In Praise of Adventures in Middle-Earth

I was very sad to learn (belatedly) that Cubicle 7 would no longer be publishing new material for their excellent Adventures in Middle-Earth roleplaying game, created by Dominic McDowall and Jon Hodgson. 2019 was Cubicle 7’s most successful year to date, and Adventures in Middle-Earth won the 2017 Origins Award for Best Role-Playing Game, but the Irish company, which also publishes the fourth edition of Warhammer Fantasy Roleplay, has chosen to end its agreement with the licence-holder over contractual differences.

Adventures in Middle-Earth (AiME henceforth) is based on 5th edition D&D but makes a number of tweaks to the system to better incorporate the themes of Tolkien’s storytelling. This article will highlight some of the most innovative changes and consider how they might work well in other D&D games.

New classes

Cubicle 7

I have long been a fan of low-magic fantasy. Don’t get me wrong, conventional D&D is a lot of fun, too! But for me, the less overt fantasy there is in the setting, the more wonderful and fantastical it becomes. Thanks to the addition of bonded accuracy, 5th edition feels like a better fit for a low-magic setting than earlier versions of D&D might.

However, in 5th edition, most classes are spellcasters or have the option to be. Spellcasters have much more freedom over the spells they can cast: cantrips can be used at will, and Vancian magic has largely been replaced with spontaneous spellcasting. To all intents and purposes, magic is now routine. It might make spellcasters easier to play, or more fun, but it’s a stumbling block for those looking to create a world where magic is subtle or hidden.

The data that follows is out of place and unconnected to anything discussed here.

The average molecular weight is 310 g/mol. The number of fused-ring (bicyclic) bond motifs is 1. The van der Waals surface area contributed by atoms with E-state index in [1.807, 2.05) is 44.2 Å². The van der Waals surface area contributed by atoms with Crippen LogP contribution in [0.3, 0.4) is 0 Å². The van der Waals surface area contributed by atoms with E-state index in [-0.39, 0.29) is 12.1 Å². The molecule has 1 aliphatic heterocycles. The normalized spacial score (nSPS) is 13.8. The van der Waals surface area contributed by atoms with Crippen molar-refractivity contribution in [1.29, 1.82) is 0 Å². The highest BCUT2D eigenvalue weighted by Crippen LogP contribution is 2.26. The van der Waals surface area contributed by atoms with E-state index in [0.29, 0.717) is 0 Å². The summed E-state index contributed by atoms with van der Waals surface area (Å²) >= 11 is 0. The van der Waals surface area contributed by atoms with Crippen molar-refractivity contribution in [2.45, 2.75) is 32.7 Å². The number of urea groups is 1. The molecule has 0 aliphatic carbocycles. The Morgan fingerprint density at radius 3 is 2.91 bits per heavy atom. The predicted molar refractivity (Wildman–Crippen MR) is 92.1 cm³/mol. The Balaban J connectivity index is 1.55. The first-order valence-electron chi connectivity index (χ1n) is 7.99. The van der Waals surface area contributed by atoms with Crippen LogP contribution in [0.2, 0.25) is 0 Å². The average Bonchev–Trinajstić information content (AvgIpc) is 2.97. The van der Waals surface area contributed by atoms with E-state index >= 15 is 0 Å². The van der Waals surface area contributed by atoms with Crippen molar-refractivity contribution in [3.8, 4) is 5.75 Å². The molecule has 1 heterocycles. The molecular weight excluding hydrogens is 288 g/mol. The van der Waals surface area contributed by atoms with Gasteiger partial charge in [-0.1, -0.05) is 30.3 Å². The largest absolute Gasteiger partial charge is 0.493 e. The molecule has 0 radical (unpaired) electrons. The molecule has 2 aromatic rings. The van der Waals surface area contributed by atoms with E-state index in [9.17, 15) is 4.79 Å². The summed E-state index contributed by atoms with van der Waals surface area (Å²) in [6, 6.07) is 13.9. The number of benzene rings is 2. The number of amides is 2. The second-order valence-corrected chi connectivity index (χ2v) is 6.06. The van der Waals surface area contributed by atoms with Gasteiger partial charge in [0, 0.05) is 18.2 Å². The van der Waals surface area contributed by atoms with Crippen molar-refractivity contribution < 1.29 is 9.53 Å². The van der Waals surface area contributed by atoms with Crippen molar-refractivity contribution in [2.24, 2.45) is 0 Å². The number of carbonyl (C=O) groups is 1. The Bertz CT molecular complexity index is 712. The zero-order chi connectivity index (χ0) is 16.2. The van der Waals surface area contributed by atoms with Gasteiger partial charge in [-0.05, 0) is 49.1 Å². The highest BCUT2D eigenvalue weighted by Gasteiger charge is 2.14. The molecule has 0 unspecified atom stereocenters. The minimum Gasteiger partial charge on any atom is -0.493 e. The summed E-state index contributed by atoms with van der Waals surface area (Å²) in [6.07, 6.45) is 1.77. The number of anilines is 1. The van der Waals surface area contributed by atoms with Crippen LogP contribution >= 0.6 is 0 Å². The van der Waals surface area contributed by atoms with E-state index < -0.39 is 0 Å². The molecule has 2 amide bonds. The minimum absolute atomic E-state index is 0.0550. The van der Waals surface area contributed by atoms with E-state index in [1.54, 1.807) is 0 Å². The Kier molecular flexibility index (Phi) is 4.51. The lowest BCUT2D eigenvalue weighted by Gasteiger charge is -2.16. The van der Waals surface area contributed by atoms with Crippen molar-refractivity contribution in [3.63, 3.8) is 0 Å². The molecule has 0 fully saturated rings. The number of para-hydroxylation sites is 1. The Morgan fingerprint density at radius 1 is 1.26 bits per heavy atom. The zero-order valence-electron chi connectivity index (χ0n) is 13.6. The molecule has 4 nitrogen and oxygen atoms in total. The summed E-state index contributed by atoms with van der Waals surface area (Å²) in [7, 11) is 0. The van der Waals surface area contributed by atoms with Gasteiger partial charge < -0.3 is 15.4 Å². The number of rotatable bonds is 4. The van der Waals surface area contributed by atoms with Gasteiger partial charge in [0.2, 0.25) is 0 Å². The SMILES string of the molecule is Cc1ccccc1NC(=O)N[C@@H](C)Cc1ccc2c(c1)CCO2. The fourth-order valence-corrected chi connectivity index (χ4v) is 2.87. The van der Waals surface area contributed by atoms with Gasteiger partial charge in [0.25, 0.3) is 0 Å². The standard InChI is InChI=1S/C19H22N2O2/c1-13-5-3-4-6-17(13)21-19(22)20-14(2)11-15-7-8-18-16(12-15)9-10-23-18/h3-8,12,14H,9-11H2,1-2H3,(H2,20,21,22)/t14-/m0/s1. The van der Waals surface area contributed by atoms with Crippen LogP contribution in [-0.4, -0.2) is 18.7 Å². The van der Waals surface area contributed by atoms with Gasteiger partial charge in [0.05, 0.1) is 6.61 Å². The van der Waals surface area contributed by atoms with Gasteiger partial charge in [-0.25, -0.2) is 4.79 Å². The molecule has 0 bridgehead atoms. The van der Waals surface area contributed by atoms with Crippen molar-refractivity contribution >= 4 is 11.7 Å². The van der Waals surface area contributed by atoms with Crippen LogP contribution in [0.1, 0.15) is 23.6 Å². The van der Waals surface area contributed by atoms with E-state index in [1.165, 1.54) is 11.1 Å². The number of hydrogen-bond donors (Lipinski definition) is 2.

There is little in the way of ‘blatant’ or ‘showy’ magic in Tolkien’s Middle-Earth, and, to recreate this atmosphere, AiME uses six new character classes. One, the scholar, is a loremaster and rudimentary healer (more on healing later). The other five, to a greater or lesser degree, are modelled on existing D&D classes, with a Middle-Earth twist: slayer, treasure hunter, wanderer, warden, and warrior, modelled on the 5e barbarian, rogue, ranger, bard, and fighter, respectively. (On a side-note, I do wish they hadn’t chosen three classes beginning with ‘w’.)

An experienced D&D player might look at these classes and think they are ‘weak’ or ‘broken’, and yes, if you were to drop them into a regular D&D game, they might feel under-powered, the scholar especially. However, this is because these classes are not designed for conventional D&D. Journeys and exploration play a far greater role in AiME, and what might seem like ‘fluff’ or ‘flavour’ at first glance could become vitally important in a long period of exploration. More on this later.

Cultures embedded in the setting

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By my reckoning, there are now close to 40 playable races in 5th edition D&D, including seven kinds of elf. Some players love this. For me, it’s system bloat. To paraphrase Keith Baker, creator of Eberron, I prefer to focus on fewer races but make sure that each one has a strong place in the setting. I don’t want my taverns to resemble a Mos Eisley cantina.

This is something AiME does really well. There are eleven cultures, most of them human (‘men’): the exceptions are, unsurprisingly, dwarves, elves, and hobbits. Your choice of culture affects not just your ability scores and racial features but also the way other NPCs respond to you: the Dúnedain, for example, are considered somewhat suspect by Bree-folk, hobbits, and the people of Minas Tirith, whereas hobbits are openly welcomed by Bardings, Bree-folk, and dwarves. Your culture also affects your starting equipment: wealthy dwarves begin with the better equipment than the more frugal Woodmen.